The Women Card-igan

Like every other red blooded basic white woman, I am amped af for autumn. The first leaf falling prompts a purchase of a pumpkin spice latte and a cable cashmere cardigan. Though the seasonal drink was released at the end of August, the idea of a hot PSL (iced PSLs are blasphemy!) in 95 degree weather is enough to make me feel nauseous, as is the idea of sweating in cashmere.

Autumn never lasts long enough. I love that in-between weather that does not necessitate a coat. Give me cardigan weather any day. Fingers crossed that this season arrives early and leaves late.

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Bow Way, Bow How

Though many associate the bow neck trend with the current first lady’s bright pink Gucci blouse of choice for an October 2016 presidential debate, my mind goes to a different time frame.

The year 2000. A different presidential election with much more {relatively} palatable candidates, George W. Bush versus Al Gore, monopolized the headlines. Pop culture-wise, Charlie’s Angels starring Cameron Diaz, Lucy Liu, and Drew Barrymore was a major trend driving force that autumn. To capitalize on the franchise revival, TV Land aired the OG series around the clock. I distinctly remember taking half of the day off of school after a dentist appointment and drifting off into the nap in the middle of a Charlie’s Angels marathon.

The costume designers outfitted the original girl power trinity, Farrah, Jaclyn, and Kate, in copious bow neck blouses. The trend can be traced back farther. I think the costume designer must have been inspired by Jackie Bouvier Kennedy Onassis’ style as I have found historic photos of the iconic first lady in which she is wearing the trend.

Along with an updated razor-cut Farrah Fawcett-inspired feathered ‘do and the metal chain belt (DO YOU REMEMBER THE CHAIN BELT? ANYONE?! I distinctly recall the Banana Republic Factory Store that I worked at in high school carrying them and the guy who brought me to my Junior prom who also worked at BRFS encouraged me to purchase one, albeit I resisted.), the bow neck blouse was pushed on consumers during the autumn of 2000. It was in every magazine and in every store and there was nothing anyone could do to avoid it. Not that I did not like it! I remember advising a friend from high school to buy and wear a hot pink knit shirt adorned with a bow on a date.

Trends are cyclical and the bow blouse is officially back. Not that I ever cared about the trend being “out.” I still love the bow neck blouse so much that I purchased a 2009 Milly version off the secondary market circa 2016 and wore it all the damn time, including on the blog. Bow blouses are back and the ones below are proof.

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Thirty Minutes or Dress

I have never been there, but it is hotter than hell in Washington DC this summer. This is my eleventh summer in the District and I recall some toasty moments throughout the years.

2008: Wearing a black BCBG jersey dress to a job interview and working up such a sweat between the Metro and the office that I had to duck into the next door Barnes and Noble restroom and soak off the pool of sweat on my back with paper towels.

2010: Looking for a new apartment in the city. I did not have it in me to sweat it out on the sidewalks so I settled for a studio on the West End. I continued to live in the pad for six years because I could not bear the thought of having to apartment hunt or worse yet, move in the heat again.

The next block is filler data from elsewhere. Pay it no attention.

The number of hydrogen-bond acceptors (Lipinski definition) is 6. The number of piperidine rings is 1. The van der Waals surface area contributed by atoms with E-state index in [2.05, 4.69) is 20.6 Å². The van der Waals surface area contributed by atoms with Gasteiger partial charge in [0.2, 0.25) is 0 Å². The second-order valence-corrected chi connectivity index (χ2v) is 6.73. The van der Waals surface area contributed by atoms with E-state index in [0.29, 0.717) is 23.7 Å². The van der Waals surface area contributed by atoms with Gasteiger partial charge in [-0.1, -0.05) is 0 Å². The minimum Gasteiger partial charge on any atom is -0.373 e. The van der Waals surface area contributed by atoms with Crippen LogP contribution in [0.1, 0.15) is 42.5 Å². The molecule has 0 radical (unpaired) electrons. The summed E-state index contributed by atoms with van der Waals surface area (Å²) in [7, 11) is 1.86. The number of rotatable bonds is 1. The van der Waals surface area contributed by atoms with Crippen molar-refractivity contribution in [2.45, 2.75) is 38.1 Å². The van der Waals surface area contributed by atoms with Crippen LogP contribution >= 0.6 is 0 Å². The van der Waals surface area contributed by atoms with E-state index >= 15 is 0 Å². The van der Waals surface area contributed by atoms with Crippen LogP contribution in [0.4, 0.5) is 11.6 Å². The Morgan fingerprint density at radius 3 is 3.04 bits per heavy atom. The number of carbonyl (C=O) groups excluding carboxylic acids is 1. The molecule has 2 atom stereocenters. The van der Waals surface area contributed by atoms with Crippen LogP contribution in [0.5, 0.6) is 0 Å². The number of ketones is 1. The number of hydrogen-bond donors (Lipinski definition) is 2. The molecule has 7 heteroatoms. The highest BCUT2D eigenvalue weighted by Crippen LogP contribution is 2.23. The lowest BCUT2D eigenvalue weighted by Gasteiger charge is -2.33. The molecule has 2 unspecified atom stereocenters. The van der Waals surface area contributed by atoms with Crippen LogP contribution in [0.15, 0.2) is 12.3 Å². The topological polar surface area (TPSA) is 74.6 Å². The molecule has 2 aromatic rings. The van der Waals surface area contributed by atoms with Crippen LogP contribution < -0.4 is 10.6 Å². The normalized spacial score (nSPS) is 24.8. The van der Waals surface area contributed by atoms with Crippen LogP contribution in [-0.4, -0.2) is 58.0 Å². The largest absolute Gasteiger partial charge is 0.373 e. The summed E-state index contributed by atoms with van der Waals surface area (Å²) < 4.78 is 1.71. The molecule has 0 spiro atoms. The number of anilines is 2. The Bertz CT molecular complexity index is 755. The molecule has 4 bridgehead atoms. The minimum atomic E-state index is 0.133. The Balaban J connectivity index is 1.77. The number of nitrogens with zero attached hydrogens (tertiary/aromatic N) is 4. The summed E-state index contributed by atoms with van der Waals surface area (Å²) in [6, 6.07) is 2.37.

2011: The sesquicentennial of the Civil War brought me to several battlefields for work events. After returning to the office from Manassas, I kept my office light off and made an iced peppermint tea. I do not think I left the office that evening until the sun went down.

2012: Wearing the jacquard dot J.Crew pencil skirt that Michelle Obama made famous and chafing like hell on my walk home from the office. By the end of my commute, my legs felt as thought they were in a straight jacket.

2015: My window air conditioning unit in the aforementioned West End studio quit. As it was the weekend, the property manager initially refused to fix it. As I am quite knowledgeable about DC landlord / tenant law, I knew that the property management company was obligated to fix it as the temperature exceeded 85 degrees. Email sent, unit replaced.

I wish I had not missed the spring window appropriate to wear these dresses. Right now, the DC climate is not conducive to anything with long sleeves. Give it a month, though, when the temperature cools and the District gets an onset of autumn and any one of these dresses can make a home in my closet.

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Tunic Time II

If you cannot live like a white wine swilling wealthy housewife, why not dress like one? I have said it before: dress for the job you want.

Along with caftans, tunics are the ideal article of clothing to keep cool on a roasty toasty day. They are perfect over swimsuits in between daytime dips in the pool or with a pair of white denim while sweating it out on the sidewalks. White wine goblet optional.

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Mellow Yellow

Though we technically moved back to DC at the end of June, between finding an apartment (and within a mere two business days!), moving our stuff out of storage, unpacking, and going on vacation, we had not prioritized anything other than nesting the new flat. Last weekend before a trip to Bed, Bath, & Beyond, we made time for brunch. Any occasion is the right occasion for Farmers Fishers Bakers in Georgetown. Ironically, I have been on numerous occasions with different friends and family, but before Saturday, never my husband. It is a buffet brunch so an outfit without a static waistband is crucial. Never forget the time I wore skinny jeans to Farmers Fishers Bakers brunch.

I scored this fantastic vintage Lilly Pulitzer frock via eBay back in June. Thanks to the tag, I dated this dress to the 1960s. Vintage Lilly Pulitzer has been my style obsession of this past spring and current summer (see here and here and here and here) and though I am still attempting to decrease my shopping and keeping a discerning eye on my consumption, secondhand shopping is my weakness because with it comes a feeling of scarcity.